Monday, November 02, 2009

Marcus Borg on Christianity










Here are excerpts from The Heart of Christianity: Re-discovering A Life of Faith (2003). He is discussing three affirmations that are central to Christian faith, those being "the reality of God, the centralty of Jesus, and the centrality of the Bible."

--"God is real. There is a 'More,' to use language I will also use in Chapter 4. . . ."

--"Christian faith means affirming . . . Jesus as the decisive disclosure of God and of what a life full of God looks like. It means affirming Jesus as the Word of God, the wisdom of God, the light of the world, the way, and more, all known in a person. . . . Affirming the centrality of Jesus for Christians need not lead to Christian exclusivism."

--Just as Jesus is for us the Word of God disclosed in a person, so the Bible is the Word of God disclosed in a book. Being Christian means a commitment to the Bible as our foundational document and identity document. The Bible is our story. It is to shape our vision of life---our vision of God, of ourselves, and of God's dream for the earth" (pp. 37-38).

Borg goes into depth on these three foundational aspects of Christianity. The following is under the sub-heading "Metaphor as Bridge":

A Metaphorical approach to the Bible has the potential to be a bridge between the earlier and emerging paradigms. In Christian history, the more-than-literal meaning of biblical texts has always been most important. Only in the last few centuries has their literal factuality been emphasized as crucial.

Moreover, much of conservative Christian preaching today emphasizes the more-then-literal, the more-than-historical meaning of biblical texts. From my recent experience, I provide two brief examples.

The first was in a Pentecostal church. The preacher's text was the story of Jesus healing a paralyzed man in the second chapter of Mark's gospel. The "punch line" of the text and his sermon was, "Jesus said to the paralytic, 'Rise, take up your bed and walk.'" The preacher told several brief and moving stories of people paralyzed, immobilized in their lives, by addictions of various kinds, by long-term unemployment and giving up on ever finding a job, by abuse the prevented intimate relationships, and so forth. And after each story, he paused dramatically and then said emphatically, "And to that person Jesus says, 'Rise, take up your bed and walk!'" It occurred to me that he was preaching the text as metaphor; that is, he was preaching the more-than-literal, the more-than-historical meaning of the text.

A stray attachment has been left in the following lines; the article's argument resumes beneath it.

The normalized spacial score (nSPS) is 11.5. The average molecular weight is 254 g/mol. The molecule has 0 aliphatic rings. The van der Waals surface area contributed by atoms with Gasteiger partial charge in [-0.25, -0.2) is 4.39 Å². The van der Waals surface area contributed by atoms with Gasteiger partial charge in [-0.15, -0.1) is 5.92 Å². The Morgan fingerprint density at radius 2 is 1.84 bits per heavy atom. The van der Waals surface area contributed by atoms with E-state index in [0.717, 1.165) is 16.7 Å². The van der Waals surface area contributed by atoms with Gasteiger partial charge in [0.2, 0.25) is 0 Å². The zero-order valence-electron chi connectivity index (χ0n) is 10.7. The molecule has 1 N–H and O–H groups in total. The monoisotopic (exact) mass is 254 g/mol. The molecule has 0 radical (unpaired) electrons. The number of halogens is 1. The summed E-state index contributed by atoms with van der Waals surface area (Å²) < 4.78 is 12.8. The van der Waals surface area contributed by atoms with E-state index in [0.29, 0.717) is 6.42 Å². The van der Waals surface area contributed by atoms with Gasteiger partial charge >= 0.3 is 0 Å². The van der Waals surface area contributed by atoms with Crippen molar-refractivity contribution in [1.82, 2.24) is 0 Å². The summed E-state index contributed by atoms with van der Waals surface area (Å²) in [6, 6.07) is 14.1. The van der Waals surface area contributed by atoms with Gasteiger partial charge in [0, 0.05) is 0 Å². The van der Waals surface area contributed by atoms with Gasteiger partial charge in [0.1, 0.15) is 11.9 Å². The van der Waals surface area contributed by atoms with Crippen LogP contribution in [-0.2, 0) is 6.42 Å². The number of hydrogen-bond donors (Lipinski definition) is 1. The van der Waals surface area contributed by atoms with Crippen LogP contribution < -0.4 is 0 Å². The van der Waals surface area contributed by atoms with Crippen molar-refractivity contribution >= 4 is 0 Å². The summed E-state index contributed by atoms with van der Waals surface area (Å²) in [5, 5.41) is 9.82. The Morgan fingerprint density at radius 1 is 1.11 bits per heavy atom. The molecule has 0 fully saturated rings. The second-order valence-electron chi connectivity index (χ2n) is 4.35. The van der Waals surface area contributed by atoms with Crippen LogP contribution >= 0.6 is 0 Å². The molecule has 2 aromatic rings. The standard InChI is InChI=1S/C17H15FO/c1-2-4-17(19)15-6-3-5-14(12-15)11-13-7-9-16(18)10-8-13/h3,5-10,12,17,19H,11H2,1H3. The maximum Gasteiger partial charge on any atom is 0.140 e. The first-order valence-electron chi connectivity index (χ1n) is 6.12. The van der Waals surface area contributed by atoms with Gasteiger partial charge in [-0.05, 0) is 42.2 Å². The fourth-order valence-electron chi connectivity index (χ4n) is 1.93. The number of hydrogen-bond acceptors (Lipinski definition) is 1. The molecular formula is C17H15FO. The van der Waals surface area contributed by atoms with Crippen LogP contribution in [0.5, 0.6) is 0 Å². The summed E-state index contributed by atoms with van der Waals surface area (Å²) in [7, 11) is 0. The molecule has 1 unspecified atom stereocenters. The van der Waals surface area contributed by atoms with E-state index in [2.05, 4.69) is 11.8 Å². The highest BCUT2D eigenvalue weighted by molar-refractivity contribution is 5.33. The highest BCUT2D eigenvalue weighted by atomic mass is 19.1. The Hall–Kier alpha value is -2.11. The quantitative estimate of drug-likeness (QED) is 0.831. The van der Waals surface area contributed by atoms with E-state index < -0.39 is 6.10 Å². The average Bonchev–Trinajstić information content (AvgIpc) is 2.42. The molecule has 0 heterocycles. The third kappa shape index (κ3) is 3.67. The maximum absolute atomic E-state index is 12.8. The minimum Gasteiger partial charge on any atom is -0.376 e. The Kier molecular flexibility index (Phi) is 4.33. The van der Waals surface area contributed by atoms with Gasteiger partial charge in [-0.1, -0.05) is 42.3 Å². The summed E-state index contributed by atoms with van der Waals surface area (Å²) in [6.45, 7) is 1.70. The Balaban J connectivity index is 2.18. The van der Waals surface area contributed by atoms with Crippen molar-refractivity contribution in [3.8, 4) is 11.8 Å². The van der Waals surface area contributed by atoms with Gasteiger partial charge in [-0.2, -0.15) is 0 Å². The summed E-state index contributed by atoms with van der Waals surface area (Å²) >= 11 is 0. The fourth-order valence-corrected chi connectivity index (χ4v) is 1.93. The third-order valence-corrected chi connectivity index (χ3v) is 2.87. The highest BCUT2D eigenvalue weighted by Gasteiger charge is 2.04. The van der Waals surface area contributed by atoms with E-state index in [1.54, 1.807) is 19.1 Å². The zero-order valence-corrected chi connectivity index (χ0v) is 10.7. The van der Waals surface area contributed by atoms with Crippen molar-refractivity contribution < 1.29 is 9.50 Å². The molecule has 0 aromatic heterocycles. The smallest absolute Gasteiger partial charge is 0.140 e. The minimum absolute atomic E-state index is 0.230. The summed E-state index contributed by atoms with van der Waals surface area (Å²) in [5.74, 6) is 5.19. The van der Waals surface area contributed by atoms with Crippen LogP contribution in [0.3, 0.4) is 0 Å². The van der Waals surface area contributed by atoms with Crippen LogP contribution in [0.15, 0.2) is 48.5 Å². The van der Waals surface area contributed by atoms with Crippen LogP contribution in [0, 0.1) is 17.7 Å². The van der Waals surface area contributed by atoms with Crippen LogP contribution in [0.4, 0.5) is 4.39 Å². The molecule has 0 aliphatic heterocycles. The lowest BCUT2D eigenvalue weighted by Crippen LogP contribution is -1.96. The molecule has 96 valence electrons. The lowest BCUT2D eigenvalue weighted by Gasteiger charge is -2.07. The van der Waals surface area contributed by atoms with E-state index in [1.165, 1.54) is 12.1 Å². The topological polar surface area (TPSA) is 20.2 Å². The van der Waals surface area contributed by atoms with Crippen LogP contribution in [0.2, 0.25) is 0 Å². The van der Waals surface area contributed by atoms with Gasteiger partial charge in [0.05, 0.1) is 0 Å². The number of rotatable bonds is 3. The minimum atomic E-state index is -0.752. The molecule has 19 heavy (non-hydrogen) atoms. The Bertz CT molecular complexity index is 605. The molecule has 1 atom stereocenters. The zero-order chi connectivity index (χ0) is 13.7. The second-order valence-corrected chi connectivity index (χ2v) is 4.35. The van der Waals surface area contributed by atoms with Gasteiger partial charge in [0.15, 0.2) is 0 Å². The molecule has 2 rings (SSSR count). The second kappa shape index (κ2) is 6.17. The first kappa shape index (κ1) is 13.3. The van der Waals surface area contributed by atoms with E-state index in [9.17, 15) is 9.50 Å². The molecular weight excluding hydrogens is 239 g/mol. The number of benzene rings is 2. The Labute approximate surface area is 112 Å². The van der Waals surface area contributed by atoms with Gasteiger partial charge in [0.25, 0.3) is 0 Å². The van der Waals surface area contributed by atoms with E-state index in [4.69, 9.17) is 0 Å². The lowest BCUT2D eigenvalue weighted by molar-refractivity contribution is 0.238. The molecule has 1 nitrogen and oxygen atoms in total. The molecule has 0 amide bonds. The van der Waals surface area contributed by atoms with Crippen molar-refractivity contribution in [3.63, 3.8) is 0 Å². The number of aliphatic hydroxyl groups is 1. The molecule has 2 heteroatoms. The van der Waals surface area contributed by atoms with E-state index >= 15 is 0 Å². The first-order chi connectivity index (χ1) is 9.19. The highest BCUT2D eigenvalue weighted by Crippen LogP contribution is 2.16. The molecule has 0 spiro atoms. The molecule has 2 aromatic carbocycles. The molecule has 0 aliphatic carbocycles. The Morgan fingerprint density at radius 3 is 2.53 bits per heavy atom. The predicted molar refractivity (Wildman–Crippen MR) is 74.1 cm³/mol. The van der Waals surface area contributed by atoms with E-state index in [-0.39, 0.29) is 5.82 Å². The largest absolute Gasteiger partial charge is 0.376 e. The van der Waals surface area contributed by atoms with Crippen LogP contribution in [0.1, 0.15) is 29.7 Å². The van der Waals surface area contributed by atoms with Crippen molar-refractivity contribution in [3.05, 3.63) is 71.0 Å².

The second was an Easter sermon in a conservative Baptist church. The pastor's sermon repeated one sentence over and over again, with great emphasis on the last four words: "They went to the tomb, but the tomb was empty!" In between the repetitions, he told stories of people who had encountered what felt like the "end" of their lives and hopes bitter disappointments, devastating griefs, tragic betrayals, children killed in accidents or imprisoned, financial catastrophes--the whole terrain of human trouble. And after each, often with his eyes getting big, his voice lowering to a hushed but loud whisper filled with amazement, he said, "And they went to the tomb---but the tomb was empty." His point was clear: what they had feared was the place of endings and death was the place of beginnings and new life. It was enormously effective (pp. 56-57).